Cathedral Cove Dive at Hahei, New Zealand

by Carrie Patrick

The divemaster was a bit strange. As we headed down the beach, he was practically jumping up and down with enthusiasm. But once we got to the water, with no explanation, he decided to stay on shore while we explored. As we snorkelled out past the rocks, he rushed about shouting totally incomprehensible advice, and occasionally stopping to look into rockpools. But then we strayed a little too far from shore. Dropping the piece of litter he had just found and thoughtfully picked up, our hero leaped into the water and floundered to the rescue. ‘Aarrgh!’ There’s nothing like starting a dive with a wet dog trying to lick your face and climb out of the water onto your head at the same time.

Our companion was Jack, the smallest and hairiest staff member of Cathedral Cove Dive at Hahei on the Coromandel Peninsula. He has obviously heard the word ‘dogfish’ and thinks it applies to him; or maybe owners Russ and Wendy are trying to promote the area as having large marine mammals. I had arrived that morning from Auckland, down the highway through mist-shrouded farmland, then winding up over the Coromandel ranges and down to a sunny shoreline on the other side. In a wonderful display of Government logic, the mountain road is marked every five kilometres with signs predicting a twisty road for the next five kilometres – after this distance, there is another sign. I couldn’t help wondering why they don’t just put up one sign at the beginning with the total distance – maybe they’re afraid that potential tourists will despair and hurl themselves into a crevasse just before Tairua.

The scenery on the way makes you long for a convertible so you can look up to the tops of the tree-covered mountains, and the little old lady in a Mini in front of you doing ten kilometres an hour makes you long for a heat-seeking guided missile. Every winding country road in New Zealand has one of these people on it, and I’m beginning to think it must be some sort of legal requirement.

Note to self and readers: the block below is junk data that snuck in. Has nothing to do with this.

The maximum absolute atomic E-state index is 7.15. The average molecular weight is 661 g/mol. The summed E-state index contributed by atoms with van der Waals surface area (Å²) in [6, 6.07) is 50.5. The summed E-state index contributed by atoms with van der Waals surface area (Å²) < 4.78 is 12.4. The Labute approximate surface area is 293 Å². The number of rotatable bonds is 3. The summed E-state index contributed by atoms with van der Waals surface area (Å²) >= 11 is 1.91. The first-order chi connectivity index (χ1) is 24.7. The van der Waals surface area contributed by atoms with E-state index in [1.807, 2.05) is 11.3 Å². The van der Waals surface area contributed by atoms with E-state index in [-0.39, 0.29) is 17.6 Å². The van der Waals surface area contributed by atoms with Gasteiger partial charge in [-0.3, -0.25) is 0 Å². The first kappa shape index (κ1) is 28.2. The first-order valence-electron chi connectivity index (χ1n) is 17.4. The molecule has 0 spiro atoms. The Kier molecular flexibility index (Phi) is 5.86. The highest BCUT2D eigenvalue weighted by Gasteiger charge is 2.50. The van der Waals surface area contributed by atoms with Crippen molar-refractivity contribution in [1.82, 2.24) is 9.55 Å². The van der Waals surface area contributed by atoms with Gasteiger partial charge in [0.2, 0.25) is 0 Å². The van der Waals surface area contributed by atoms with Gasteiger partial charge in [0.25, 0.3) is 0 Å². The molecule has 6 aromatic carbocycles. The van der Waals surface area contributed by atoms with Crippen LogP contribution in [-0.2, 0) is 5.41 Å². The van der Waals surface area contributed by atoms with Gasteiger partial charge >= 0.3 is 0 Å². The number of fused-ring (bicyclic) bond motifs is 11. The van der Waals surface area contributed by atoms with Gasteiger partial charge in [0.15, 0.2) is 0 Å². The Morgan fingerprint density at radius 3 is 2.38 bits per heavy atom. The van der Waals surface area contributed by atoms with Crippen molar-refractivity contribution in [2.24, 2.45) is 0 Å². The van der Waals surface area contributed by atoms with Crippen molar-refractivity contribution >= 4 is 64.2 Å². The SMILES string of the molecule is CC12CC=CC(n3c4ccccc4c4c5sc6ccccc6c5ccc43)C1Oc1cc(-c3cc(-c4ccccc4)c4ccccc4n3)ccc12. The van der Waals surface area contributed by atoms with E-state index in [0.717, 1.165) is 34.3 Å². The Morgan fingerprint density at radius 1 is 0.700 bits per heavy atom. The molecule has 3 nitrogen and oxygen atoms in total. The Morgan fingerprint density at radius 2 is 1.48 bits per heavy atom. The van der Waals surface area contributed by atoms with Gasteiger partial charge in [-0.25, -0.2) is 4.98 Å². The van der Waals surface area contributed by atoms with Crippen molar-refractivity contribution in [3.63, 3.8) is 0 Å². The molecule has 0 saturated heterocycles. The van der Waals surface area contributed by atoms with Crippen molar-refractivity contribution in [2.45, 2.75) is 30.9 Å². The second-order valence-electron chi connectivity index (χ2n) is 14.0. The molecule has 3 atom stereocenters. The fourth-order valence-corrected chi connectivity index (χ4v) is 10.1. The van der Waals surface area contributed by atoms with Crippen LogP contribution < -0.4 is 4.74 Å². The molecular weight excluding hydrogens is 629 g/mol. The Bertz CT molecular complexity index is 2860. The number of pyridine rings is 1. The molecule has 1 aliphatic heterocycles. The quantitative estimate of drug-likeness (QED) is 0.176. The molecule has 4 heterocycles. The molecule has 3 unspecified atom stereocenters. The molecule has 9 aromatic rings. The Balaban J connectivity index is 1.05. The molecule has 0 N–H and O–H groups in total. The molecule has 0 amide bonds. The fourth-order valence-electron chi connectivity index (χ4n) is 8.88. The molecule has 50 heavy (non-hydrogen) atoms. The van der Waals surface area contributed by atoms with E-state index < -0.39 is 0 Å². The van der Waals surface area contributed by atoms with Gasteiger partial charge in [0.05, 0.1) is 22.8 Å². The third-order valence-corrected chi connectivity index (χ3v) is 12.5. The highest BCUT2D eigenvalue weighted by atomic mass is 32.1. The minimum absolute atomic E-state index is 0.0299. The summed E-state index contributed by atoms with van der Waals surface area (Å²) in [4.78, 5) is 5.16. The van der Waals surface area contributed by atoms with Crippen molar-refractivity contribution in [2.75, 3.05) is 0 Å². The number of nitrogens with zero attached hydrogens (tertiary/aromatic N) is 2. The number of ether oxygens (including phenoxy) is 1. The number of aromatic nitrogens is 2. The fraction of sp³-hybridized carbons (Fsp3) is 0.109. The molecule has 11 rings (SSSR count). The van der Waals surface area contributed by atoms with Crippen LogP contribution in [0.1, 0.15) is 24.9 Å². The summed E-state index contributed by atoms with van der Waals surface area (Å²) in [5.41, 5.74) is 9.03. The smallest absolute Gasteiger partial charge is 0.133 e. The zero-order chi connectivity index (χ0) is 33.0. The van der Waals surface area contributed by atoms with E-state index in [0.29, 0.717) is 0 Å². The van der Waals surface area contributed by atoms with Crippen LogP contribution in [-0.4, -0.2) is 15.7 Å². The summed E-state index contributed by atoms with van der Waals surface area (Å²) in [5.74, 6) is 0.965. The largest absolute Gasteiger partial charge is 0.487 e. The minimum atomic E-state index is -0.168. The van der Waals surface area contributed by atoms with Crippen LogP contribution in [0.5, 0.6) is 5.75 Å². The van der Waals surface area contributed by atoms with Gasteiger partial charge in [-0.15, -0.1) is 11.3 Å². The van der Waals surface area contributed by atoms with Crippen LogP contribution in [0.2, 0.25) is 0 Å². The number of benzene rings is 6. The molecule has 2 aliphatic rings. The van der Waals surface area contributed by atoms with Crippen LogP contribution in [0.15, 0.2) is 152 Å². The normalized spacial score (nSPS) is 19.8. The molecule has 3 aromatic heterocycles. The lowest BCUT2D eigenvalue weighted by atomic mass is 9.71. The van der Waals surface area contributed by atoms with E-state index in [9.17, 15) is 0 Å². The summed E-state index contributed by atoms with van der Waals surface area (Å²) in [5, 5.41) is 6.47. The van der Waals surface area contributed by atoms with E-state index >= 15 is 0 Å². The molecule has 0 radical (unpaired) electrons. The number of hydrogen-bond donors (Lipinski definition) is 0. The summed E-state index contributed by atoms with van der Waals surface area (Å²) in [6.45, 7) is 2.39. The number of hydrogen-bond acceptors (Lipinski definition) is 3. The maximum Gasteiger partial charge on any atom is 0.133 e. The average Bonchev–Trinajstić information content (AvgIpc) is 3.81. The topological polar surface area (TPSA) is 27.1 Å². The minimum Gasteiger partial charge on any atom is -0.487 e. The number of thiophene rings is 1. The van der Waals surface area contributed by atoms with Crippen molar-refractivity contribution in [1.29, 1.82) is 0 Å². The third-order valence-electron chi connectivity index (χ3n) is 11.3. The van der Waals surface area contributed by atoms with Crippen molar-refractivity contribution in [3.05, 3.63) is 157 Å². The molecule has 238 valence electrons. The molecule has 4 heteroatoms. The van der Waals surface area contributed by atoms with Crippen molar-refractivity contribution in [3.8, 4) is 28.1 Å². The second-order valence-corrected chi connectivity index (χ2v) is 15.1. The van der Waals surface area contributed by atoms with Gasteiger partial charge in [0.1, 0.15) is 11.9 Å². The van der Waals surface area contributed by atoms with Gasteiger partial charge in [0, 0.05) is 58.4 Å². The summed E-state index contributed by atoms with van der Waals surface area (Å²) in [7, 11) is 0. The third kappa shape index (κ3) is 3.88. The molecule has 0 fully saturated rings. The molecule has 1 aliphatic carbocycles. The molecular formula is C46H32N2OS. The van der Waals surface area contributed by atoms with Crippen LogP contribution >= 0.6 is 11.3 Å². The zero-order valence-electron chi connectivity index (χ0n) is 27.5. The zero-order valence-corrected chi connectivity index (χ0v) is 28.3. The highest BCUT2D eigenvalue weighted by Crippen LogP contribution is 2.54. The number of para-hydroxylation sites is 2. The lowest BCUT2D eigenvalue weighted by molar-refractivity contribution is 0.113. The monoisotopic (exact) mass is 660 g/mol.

Only two and a half hours from Auckland, and less from Hamilton or Tauranga, Hahei is perfect for a day trip. However, there’s so much more to do in the area that it would be well worth making a weekend of it. Most New Zealanders have heard of Hot Water Beach, where a quick shovel in the sand provides you with your own geothermally heated spa pool. The Mercury Islands and Aldermen Islands are nearby for diving or fishing. The Coromandel has numerous bush walks and scenic tracks, giant kauri trees and all the other typical land-based activities of wild New Zealand. Cathedral Cove itself, with its beautiful beach, white cliffs and huge rock arch, is actually the second most visited attraction in the Waikato, after the Waitomo Caves. Most importantly for divers, it became the heart of New Zealand’s sixth marine reserve in 1993, and locals say the difference to the marine life is now very noticeable.

Te Whanganui A Hei (Cathedral Cove) Marine Reserve covers nine square kilometres of rich and varied habitats associated with the coastline and outlying islands. Reefs of hard rock, soft sediments, intricate caves and underwater arches provide homes for complex communities of plants, crustaceans, molluscs and fish. The area is ideal for beginner divers, but also has plenty of sites for the more experienced, such as South Sunk Rock just outside the reserve. Cathedral Cove Dive must be almost unique in their individual approach to training and dive trips. There is no minimum number of divers per trip – although they can take up to eight at a time, if you’re the only one there they will still take you out for a guided dive. The same goes for their PADI courses. While I was there, a young man was enjoying Module One of his open water course with Russ, probably not realising that in less advanced parts of the world he would be paying megabucks for the privilege of private tuition.

This was to be my first ever dive since my open water course, and I couldn’t have picked a better place. Many new divers find it a bit intimidating to go out with an experienced group, and may feel pushed to try a dive beyond their comfort zone. There are no such problems here. Even if you don’t want to go below 12 metres, Wendy and Russ can arrange diving to suit your level of experience. Hahei is also ideal for their popular Discover Scuba supervised tour, an inexpensive and simple option for those who would like to try the underwater world before committing to a full course.